Part of campaign law is tossed out
© St. Petersburg Times,
TALLAHASSEE -- A federal appeals court has tossed out a section of Florida's campaign finance law that prohibited contributions made in another person's name and kept candidates from making or soliciting charitable contributions.
The ruling marks the second time that Florida Right to Life has successfully overturned a section of the campaign finance law in the pursuit of a lawsuit filed in federal court in Orlando in 1999.
Attorney General Bob Butterworth said he thinks legislators can easily redraft the law and resolve the problem. But others suggested the decision will open the door to more and more "shadow advertising" in political campaigns.
In December 1999, acting in the same lawsuit, a federal judge in Orlando overturned the law that required political action committees to report contributions and expenditures. That decision led to the creation of mysterious committees that spent hundreds of thousands of dollars to defeat and elect legislative candidates last year.
Legislative efforts to fix the law have repeatedly failed despite criticism from Common Cause and the League of Women Voters.
"It would certainly be unfortunate if this opens the door to a lot more unaccountable shadow advertising," noted Ben Wilcox, executive director of Common Cause. "But I have some hope the Legislature will fix this."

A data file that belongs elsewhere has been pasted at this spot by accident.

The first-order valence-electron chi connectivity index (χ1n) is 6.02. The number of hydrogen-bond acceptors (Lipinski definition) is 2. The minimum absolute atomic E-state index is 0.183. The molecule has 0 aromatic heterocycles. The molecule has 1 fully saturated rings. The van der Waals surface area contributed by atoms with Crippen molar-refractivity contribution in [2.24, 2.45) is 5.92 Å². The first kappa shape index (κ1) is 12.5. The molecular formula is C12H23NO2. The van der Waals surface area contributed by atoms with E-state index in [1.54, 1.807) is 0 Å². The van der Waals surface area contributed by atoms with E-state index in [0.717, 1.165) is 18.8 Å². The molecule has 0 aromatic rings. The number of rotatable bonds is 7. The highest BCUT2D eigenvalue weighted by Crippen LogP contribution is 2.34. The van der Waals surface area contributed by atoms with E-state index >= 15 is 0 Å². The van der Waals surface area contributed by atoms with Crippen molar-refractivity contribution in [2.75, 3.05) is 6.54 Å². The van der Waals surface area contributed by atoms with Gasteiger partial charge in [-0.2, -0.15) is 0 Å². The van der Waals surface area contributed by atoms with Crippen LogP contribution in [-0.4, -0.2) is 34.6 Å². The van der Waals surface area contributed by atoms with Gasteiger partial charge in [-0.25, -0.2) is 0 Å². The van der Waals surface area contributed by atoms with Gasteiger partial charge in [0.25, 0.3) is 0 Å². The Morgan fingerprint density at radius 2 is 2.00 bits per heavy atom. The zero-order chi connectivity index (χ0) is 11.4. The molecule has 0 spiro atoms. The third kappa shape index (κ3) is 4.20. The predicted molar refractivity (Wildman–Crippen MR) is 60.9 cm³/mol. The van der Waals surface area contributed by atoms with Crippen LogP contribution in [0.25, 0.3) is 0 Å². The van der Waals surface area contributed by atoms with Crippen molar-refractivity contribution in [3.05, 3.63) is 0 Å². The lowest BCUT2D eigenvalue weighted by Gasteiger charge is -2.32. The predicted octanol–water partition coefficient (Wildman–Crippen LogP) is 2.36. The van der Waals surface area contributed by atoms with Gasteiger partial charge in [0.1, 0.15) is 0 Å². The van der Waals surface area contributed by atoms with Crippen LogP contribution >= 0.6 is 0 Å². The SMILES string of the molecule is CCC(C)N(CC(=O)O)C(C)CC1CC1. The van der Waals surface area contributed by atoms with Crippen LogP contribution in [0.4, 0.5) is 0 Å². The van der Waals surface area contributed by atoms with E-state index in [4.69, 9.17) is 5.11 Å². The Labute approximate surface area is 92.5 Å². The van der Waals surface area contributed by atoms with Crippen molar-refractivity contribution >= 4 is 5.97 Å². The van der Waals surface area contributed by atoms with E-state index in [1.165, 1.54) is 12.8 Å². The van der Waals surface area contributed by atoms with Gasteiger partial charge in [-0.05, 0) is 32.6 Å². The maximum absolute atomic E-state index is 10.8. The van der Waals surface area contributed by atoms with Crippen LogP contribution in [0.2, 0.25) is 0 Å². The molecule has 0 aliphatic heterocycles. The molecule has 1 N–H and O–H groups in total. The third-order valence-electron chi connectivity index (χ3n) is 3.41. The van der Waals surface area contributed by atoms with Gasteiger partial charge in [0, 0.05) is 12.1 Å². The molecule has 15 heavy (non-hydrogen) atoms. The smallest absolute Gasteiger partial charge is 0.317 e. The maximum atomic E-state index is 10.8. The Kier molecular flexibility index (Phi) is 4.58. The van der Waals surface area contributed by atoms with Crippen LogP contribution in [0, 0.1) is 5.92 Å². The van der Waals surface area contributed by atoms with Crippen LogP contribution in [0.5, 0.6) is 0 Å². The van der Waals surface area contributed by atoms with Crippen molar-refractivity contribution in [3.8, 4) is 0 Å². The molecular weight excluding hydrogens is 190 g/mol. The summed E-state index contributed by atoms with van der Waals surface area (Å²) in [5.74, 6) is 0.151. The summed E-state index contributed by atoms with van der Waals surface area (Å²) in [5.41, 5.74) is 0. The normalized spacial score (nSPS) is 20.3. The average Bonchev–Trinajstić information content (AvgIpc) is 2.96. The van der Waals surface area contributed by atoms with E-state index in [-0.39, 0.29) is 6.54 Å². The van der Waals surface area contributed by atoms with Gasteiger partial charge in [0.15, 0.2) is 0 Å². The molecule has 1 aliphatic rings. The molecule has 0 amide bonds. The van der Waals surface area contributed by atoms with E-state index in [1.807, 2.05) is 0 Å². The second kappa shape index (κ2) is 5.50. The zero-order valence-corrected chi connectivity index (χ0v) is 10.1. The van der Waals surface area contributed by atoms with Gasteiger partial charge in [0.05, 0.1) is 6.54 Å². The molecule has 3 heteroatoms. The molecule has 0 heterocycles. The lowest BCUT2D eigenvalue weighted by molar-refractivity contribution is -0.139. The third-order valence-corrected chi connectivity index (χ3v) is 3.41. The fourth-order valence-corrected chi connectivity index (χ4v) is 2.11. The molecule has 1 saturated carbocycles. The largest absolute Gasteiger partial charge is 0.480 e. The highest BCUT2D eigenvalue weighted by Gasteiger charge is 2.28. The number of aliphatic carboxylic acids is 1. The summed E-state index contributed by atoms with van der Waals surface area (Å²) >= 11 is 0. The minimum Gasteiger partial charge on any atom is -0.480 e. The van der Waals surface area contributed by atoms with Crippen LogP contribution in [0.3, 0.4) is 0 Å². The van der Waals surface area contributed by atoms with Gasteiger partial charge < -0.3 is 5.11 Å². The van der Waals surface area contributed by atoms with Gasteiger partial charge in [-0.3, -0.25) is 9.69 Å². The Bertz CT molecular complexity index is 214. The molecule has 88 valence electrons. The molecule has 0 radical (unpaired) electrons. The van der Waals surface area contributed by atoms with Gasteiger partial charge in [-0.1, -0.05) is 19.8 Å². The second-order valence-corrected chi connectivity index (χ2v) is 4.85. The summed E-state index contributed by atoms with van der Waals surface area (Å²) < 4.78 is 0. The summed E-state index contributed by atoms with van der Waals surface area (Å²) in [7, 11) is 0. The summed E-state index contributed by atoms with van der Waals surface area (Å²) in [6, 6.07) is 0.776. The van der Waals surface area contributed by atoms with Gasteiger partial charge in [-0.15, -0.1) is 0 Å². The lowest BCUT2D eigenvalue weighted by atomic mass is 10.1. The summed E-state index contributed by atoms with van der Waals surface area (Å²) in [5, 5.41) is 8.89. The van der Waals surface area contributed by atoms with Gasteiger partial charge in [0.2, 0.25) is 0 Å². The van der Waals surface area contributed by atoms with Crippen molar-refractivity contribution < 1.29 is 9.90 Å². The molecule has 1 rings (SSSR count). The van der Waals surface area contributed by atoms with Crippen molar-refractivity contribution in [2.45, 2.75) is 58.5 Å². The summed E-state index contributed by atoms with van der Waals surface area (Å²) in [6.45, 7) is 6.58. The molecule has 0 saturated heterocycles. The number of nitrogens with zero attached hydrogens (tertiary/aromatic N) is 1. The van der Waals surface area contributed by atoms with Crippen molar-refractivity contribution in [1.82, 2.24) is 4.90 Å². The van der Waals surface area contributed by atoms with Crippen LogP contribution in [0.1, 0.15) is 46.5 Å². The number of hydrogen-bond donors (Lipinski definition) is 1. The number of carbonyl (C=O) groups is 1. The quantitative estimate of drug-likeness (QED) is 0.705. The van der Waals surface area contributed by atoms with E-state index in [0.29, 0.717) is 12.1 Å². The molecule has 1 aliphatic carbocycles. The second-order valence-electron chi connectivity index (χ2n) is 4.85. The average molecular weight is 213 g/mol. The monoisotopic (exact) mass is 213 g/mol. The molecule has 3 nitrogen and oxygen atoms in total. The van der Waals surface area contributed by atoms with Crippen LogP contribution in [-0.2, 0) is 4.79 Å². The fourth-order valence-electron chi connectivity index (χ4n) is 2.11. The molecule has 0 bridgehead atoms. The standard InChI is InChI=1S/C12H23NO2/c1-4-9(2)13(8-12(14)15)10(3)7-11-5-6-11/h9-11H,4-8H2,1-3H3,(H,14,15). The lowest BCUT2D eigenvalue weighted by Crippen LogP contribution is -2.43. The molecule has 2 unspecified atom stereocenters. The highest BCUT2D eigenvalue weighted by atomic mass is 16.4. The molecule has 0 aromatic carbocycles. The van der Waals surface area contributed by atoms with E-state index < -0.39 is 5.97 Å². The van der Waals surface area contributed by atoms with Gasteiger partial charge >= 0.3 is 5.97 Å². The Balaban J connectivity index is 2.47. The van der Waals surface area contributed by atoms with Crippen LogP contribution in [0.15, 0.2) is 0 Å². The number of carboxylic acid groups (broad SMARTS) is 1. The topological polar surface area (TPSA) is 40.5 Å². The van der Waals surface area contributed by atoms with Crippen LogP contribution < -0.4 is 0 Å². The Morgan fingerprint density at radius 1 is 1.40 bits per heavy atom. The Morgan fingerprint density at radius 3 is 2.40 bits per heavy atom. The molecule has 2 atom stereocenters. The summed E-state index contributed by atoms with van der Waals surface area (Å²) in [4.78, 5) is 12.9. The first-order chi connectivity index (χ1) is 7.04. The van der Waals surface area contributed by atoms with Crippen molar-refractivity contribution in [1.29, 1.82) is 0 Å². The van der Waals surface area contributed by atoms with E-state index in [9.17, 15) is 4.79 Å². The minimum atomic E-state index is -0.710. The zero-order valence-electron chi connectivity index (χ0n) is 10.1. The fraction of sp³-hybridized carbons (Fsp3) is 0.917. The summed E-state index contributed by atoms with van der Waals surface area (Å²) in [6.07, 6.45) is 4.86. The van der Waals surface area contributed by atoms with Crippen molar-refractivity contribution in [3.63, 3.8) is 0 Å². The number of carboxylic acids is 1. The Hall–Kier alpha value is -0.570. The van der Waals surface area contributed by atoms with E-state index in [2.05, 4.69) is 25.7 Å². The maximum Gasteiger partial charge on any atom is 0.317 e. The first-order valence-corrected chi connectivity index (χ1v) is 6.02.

On Wednesday the 11th U.S. Circuit Court of Appeals in Atlanta found the law that forbids candidates from soliciting or making donations to charitable organizations with personal or campaign funds to be a violation of the First Amendment.
The decision eliminated the entire section of the law, including a sentence that was not at issue in the lawsuit. It prohibited contributors from giving donations in someone else's name.
Butterworth said he believes other sections of the law can be used to accomplish the same goal.
The ruling arose from a letter written by Secretary of State Katherine Harris indicating she would like to donate to Florida Right to Life but did not want to violate the law.
"The letter shows that Florida Right to Life is suffering actual hardship in the form of economic loss" when candidates are forced to forgo contributions, the court noted.
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From the Times state desk
From the state wire